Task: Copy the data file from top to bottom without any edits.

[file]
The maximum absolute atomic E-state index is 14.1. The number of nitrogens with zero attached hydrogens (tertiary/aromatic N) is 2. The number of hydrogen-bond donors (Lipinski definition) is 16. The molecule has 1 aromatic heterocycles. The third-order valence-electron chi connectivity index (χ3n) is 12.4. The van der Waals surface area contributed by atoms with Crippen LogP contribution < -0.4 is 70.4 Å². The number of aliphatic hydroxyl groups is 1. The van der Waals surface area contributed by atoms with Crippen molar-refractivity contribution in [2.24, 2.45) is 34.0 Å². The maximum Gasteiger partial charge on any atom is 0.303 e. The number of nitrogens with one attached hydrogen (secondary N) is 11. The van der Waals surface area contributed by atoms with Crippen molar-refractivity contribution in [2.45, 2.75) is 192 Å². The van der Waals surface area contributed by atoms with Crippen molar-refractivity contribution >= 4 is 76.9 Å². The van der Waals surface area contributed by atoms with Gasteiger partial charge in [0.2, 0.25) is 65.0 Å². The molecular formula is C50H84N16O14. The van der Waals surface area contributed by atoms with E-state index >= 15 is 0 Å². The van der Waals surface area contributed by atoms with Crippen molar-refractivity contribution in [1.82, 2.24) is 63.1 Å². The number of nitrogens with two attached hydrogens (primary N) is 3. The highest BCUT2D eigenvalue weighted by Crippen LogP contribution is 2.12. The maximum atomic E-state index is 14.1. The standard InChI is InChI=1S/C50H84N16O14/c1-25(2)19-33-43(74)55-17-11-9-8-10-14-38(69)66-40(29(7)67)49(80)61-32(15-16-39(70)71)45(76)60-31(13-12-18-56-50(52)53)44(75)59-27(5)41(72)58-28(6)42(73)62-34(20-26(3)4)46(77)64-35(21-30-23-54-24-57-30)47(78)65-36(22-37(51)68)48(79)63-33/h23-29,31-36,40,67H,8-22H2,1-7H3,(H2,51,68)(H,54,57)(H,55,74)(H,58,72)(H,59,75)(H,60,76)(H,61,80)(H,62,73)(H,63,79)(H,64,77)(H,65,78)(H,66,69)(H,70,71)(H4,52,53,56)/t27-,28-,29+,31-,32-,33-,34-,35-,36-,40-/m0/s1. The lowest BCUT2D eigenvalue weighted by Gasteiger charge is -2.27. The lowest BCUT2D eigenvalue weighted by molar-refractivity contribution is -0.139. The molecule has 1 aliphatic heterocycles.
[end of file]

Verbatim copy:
The maximum absolute atomic E-state index is 14.1. The number of nitrogens with zero attached hydrogens (tertiary/aromatic N) is 2. The number of hydrogen-bond donors (Lipinski definition) is 16. The molecule has 1 aromatic heterocycles. The third-order valence-electron chi connectivity index (χ3n) is 12.4. The van der Waals surface area contributed by atoms with Crippen LogP contribution < -0.4 is 70.4 Å². The number of aliphatic hydroxyl groups is 1. The van der Waals surface area contributed by atoms with Crippen molar-refractivity contribution in [2.24, 2.45) is 34.0 Å². The maximum Gasteiger partial charge on any atom is 0.303 e. The number of nitrogens with one attached hydrogen (secondary N) is 11. The van der Waals surface area contributed by atoms with Crippen molar-refractivity contribution in [2.45, 2.75) is 192 Å². The van der Waals surface area contributed by atoms with Crippen molar-refractivity contribution >= 4 is 76.9 Å². The van der Waals surface area contributed by atoms with Gasteiger partial charge in [0.2, 0.25) is 65.0 Å². The molecular formula is C50H84N16O14. The van der Waals surface area contributed by atoms with E-state index >= 15 is 0 Å². The van der Waals surface area contributed by atoms with Crippen molar-refractivity contribution in [1.82, 2.24) is 63.1 Å². The number of nitrogens with two attached hydrogens (primary N) is 3. The highest BCUT2D eigenvalue weighted by Crippen LogP contribution is 2.12. The maximum atomic E-state index is 14.1. The standard InChI is InChI=1S/C50H84N16O14/c1-25(2)19-33-43(74)55-17-11-9-8-10-14-38(69)66-40(29(7)67)49(80)61-32(15-16-39(70)71)45(76)60-31(13-12-18-56-50(52)53)44(75)59-27(5)41(72)58-28(6)42(73)62-34(20-26(3)4)46(77)64-35(21-30-23-54-24-57-30)47(78)65-36(22-37(51)68)48(79)63-33/h23-29,31-36,40,67H,8-22H2,1-7H3,(H2,51,68)(H,54,57)(H,55,74)(H,58,72)(H,59,75)(H,60,76)(H,61,80)(H,62,73)(H,63,79)(H,64,77)(H,65,78)(H,66,69)(H,70,71)(H4,52,53,56)/t27-,28-,29+,31-,32-,33-,34-,35-,36-,40-/m0/s1. The lowest BCUT2D eigenvalue weighted by Gasteiger charge is -2.27. The lowest BCUT2D eigenvalue weighted by molar-refractivity contribution is -0.139. The molecule has 1 aliphatic heterocycles.